Skip to main content
U.S. flag

An official website of the United States government

Looking skyward to study ecosystem carbon dynamics

April 1, 2012

Between May and October 2011 the U.S. Geological Survey (USGS), in cooperation with the U.S. Department of Energy's Atmospheric Radiation Measurement (ARM) program, conducted a field campaign at the ARM Southern Great Plains site in north central Oklahoma to evaluate a new instrument for quantitative image-based monitoring of sky conditions and solar radiation. The High Dynamic Range All-Sky Imaging System (HDR-ASIS) was developed by USGS to support studies of cloud- and aerosol-induced variability in the geometric properties of solar radiation (the sky radiance distribution) and its effects on photosynthesis and uptake of carbon dioxide (CO2) by terrestrial ecosystems. Under a clean, cloudless atmosphere when the Sun is above the horizon, most of the solar radiation reaching an area of the Earth's surface is concentrated in a beam coming directly from the Sun; a relatively small proportion arrives as diffuse radiation from the rest of the sky. Clouds and atmospheric aerosols cause increased scattering of the beam radiation, which increases the proportion of diffuse radiation at the surface.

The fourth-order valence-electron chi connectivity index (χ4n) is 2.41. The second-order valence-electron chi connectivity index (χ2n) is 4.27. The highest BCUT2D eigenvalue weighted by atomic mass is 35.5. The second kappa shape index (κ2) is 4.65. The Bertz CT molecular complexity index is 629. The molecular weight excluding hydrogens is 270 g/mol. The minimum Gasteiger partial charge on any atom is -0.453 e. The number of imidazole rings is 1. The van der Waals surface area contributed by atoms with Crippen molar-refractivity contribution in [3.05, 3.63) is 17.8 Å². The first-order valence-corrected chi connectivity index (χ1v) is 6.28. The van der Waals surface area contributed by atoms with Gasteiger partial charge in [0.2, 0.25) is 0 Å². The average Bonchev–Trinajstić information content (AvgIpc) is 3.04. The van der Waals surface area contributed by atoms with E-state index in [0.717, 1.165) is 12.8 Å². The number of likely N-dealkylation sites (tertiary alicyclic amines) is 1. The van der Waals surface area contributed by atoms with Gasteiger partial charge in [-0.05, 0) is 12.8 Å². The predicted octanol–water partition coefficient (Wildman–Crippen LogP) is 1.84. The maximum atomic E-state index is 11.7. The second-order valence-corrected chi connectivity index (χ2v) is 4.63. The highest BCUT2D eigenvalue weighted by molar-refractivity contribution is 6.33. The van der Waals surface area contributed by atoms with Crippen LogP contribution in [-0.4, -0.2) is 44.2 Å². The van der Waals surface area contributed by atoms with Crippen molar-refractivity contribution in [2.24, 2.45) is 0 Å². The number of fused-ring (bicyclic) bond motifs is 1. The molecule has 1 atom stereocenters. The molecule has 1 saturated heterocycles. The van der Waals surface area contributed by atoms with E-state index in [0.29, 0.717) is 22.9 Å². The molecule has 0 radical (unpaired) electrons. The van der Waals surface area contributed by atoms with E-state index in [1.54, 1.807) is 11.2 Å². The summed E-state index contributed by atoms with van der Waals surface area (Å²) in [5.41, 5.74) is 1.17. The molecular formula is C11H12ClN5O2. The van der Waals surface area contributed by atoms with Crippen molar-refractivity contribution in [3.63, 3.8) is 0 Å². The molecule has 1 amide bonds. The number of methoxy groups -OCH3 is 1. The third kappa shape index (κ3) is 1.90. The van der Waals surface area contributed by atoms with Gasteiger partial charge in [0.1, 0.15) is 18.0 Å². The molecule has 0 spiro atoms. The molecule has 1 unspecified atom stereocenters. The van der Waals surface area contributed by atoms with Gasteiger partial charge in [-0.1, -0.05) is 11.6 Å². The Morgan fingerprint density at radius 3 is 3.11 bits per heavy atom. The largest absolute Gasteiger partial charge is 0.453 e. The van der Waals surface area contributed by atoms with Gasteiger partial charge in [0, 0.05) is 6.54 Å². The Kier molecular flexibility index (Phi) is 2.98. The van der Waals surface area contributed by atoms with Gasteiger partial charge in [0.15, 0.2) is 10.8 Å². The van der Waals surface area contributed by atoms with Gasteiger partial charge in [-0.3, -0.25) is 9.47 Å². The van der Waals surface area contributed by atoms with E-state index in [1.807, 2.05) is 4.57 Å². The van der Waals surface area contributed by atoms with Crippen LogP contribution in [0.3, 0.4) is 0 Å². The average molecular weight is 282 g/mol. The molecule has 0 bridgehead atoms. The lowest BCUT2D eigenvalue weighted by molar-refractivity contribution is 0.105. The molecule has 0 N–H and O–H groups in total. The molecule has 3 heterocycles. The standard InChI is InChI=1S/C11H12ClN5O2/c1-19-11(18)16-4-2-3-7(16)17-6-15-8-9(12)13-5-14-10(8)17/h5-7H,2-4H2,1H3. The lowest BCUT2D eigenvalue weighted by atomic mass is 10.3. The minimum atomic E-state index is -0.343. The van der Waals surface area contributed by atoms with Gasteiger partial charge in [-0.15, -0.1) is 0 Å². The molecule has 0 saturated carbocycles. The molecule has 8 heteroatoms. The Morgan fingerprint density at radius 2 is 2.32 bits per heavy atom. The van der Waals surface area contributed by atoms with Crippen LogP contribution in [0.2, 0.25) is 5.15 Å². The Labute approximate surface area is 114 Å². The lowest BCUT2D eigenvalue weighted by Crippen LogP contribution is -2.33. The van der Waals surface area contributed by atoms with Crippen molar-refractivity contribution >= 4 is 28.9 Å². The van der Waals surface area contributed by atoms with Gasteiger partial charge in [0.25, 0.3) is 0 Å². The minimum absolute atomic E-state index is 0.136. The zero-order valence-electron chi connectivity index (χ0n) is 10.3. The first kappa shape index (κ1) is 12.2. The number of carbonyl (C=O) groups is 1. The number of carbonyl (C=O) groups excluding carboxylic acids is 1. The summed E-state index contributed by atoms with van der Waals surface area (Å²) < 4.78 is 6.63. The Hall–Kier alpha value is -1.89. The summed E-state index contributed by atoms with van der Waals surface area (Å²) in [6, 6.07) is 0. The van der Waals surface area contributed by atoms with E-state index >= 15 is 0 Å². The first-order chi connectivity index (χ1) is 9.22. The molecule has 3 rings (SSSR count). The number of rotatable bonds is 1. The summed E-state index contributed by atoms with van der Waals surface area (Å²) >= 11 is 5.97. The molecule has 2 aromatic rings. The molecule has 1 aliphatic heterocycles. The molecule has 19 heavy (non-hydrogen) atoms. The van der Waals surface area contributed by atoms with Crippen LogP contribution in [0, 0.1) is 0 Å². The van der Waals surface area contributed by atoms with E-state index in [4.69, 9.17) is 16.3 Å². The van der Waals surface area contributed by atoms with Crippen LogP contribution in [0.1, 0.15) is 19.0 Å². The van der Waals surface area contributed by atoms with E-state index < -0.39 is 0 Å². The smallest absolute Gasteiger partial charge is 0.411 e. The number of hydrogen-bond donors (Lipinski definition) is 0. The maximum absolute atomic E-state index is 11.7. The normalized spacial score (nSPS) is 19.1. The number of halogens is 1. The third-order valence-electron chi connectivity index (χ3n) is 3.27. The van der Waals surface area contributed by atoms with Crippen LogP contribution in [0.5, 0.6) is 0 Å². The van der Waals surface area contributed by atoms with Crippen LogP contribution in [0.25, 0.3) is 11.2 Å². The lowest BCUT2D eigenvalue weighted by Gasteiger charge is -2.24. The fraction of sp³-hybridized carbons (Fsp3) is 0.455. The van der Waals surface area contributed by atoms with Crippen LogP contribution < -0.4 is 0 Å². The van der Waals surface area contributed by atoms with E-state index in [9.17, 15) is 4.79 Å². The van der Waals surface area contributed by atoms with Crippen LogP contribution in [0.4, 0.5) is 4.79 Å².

Citation Information

Publication Year 2012
Title Looking skyward to study ecosystem carbon dynamics
DOI 10.1029/2012EO140002
Authors Dennis G. Dye
Publication Type Article
Publication Subtype Journal Article
Series Title Eos, Transactions, American Geophysical Union
Index ID 70093925
Record Source USGS Publications Warehouse
USGS Organization Western Geographic Science Center

Related Content